Monday, 20 May 2013 | 08:33
To keep with the oil-to-gas fuel conversion program, the government is planning to
build 73 CNG stations, working with PGN and Pertamina.
Monday, 20 May 2013 | 07:30
Employers suspect that sugar import process had been compromised, allowing
industry-allotted imported sugar to leak into the general market.
Thursday, 21 June, 2012 | 16:32 WIB
Thinking Positively on Tortor
TEMPO Interactive, Jakarta:The public has spent too much energy on protesting and expressing anger toward Malaysia. The neighboring country has been attracting criticism due to its claims about Indonesian traditions such as the reog dance, batik, and the most recent claim: the tortor dance. Maybe it is time for us to set prejudice aside and start looking at the issue with sound judgment.
The public reaction was triggered after Malaysia included the tortor dance and gondang sambilan (nine drums) into the country’s cultural heritage list. Both cultures were on the list because the two have been periodically performed by the Mandailing community living in Malaysia. In addition to public concern, the government also reacted. Communication and Information Minister Tifatul Sembiring, for instance, has expressed his intention to send a letter to Malaysia’s Information Minister asking about the list.
Such actions only show how easily the country is provoked by petty issues. We can also find condescending remarks against our neighboring country on social media networks in regard to cultural ‘annexing’. The public seems to be traumatized by past events such as the shift in ownership of the Sipadan and Ligitan Islands from Indonesia to Malaysia through an international court ruling. On the other hand, the cultural claim is very different from the islands dispute, which was recklessly handled.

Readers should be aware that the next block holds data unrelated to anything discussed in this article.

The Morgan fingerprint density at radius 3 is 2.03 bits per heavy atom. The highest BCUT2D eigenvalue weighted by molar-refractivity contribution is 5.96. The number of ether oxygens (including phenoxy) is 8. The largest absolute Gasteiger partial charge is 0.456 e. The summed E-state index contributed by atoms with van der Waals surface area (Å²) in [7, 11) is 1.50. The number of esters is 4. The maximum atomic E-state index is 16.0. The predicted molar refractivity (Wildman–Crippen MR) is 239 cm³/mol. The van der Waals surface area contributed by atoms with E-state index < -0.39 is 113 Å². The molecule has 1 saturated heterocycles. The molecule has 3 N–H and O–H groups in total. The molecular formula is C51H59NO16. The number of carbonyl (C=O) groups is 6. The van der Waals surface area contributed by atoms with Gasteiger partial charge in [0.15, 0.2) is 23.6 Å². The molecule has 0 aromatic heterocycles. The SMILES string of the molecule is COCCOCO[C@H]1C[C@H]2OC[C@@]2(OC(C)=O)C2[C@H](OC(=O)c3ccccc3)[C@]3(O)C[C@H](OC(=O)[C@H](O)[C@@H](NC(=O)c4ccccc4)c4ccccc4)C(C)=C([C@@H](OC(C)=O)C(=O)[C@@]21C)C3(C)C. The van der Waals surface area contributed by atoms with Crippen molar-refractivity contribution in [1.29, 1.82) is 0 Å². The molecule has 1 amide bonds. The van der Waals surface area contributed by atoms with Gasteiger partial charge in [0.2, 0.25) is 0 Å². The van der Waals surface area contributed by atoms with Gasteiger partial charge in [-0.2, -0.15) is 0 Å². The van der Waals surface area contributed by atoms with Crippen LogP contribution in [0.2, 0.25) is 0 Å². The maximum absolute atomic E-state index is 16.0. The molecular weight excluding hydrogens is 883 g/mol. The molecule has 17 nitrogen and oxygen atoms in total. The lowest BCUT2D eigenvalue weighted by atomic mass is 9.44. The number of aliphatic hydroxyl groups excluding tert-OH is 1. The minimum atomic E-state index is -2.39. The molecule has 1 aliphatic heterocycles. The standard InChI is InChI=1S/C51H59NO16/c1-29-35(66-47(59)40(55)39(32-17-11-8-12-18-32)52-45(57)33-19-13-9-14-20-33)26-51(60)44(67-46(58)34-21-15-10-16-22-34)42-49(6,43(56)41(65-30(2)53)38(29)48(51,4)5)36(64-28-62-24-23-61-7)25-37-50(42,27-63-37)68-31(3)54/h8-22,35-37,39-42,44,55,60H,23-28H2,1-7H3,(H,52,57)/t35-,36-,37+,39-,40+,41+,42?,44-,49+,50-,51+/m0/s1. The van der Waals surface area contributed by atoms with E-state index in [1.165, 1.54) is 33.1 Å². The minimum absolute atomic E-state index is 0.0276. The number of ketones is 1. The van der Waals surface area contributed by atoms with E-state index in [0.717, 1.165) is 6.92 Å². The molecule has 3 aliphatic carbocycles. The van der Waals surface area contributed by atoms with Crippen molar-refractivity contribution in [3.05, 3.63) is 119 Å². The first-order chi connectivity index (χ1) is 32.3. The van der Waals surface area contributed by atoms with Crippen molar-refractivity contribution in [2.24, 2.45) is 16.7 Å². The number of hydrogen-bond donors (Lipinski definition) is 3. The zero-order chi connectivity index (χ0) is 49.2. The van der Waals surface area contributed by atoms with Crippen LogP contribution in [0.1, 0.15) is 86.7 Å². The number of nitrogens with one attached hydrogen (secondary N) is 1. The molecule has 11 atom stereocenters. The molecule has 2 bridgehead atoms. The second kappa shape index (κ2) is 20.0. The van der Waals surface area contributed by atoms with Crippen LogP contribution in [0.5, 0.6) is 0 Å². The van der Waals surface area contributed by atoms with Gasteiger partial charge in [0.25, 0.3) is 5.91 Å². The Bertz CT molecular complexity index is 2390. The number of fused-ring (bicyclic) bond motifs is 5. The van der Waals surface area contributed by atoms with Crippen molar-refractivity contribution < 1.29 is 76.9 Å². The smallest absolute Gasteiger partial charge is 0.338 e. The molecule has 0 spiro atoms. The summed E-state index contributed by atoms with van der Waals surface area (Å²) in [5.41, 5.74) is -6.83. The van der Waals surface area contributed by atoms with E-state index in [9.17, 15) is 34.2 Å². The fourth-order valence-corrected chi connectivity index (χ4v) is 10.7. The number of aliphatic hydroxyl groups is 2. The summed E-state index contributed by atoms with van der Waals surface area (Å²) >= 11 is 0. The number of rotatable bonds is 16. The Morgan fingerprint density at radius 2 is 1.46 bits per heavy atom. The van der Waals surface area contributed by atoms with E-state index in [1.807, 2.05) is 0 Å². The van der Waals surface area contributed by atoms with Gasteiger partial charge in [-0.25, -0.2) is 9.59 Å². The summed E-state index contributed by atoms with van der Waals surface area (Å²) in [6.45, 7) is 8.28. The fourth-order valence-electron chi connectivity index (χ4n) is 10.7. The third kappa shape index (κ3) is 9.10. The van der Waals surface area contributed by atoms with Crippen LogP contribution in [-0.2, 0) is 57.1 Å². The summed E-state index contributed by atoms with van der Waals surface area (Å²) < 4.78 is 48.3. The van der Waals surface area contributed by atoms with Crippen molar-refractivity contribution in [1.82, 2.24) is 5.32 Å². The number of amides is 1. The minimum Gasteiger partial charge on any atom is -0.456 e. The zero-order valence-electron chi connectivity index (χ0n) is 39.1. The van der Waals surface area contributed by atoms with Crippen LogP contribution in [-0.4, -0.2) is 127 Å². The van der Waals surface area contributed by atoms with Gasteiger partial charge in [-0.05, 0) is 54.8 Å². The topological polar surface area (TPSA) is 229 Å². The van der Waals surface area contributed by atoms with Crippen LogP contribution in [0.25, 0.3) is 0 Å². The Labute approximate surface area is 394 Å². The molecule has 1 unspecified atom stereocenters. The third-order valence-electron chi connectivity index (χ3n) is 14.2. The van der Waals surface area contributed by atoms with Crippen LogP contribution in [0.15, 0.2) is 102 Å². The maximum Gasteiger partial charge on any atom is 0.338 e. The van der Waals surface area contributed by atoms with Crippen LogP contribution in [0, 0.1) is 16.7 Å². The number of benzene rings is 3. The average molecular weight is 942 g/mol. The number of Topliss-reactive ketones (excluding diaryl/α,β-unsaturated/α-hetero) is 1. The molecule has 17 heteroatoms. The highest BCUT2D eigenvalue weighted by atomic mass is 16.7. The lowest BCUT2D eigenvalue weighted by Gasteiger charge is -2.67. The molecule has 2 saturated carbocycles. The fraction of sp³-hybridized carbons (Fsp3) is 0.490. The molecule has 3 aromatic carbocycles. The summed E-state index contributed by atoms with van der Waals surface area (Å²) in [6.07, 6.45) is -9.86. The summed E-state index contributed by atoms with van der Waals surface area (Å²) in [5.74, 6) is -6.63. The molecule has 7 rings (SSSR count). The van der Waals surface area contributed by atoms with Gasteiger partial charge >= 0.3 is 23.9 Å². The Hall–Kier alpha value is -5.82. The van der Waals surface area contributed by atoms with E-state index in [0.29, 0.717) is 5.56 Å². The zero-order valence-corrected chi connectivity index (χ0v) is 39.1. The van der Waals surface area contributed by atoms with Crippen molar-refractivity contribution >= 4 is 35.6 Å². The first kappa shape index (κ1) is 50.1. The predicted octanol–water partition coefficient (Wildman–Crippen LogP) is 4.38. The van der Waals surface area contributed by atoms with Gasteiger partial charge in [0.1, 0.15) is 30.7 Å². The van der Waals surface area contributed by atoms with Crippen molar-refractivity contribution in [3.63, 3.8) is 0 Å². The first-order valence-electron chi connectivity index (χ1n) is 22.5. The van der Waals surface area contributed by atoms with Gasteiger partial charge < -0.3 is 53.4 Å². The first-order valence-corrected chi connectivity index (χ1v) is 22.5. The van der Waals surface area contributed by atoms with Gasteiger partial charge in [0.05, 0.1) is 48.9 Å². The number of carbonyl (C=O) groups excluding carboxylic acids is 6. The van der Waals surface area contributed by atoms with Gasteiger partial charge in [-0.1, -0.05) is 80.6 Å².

In the case of tortor and gondang sambilan, the Malaysian government only put the two traditions on the list. There was no claim that the two were indigenous and originated from Malaysia. The listing was made as a sort of acknowledgement that the culture develops among the Mandailing community in Malaysia. It is important to know that the Mandailing tribe does not only inhabit North Sumatra. The tribe can also be found in some of Malaysia’s states such as Selangor, Perak, Negeri Sembilan, and Pahang.
If we are to look at the issue from a positive point of view, Indonesia should feel fortunate that our neighboring country has promoted the same culture. In the case of the pendet dance that was once disputed, the dance gained more popularity after it was featured in Malaysia’s tourism campaign entitled “Enigmatic Malaysia” last year. The tortor dance will also gain popularity because Malaysia has put it on the country’s cultural heritage list.
The steps taken by our neighboring country in terms of culture, form batik painting to pendet dance, will not cost Indonesia its cultural heritage. Our cultural heritage could only perish if the country and its people do not preserve, maintain or at least list it. Malaysia clearly cannot deny the history that tortor dance was brought by the Mandailing community indigenous to North Sumatra—that, along with other cultural traditions such as the batik painting and the kris sword.
However, the House of Representatives (DPR) and the government need to come up with a strategy to nurture our national cultural heritage. The Mandailing community in Malaysia would be happy because the preservation of the community’s culture is supported by the government or state budget. Indonesia’s arts and culture will also be preserved and developed with the government’s support.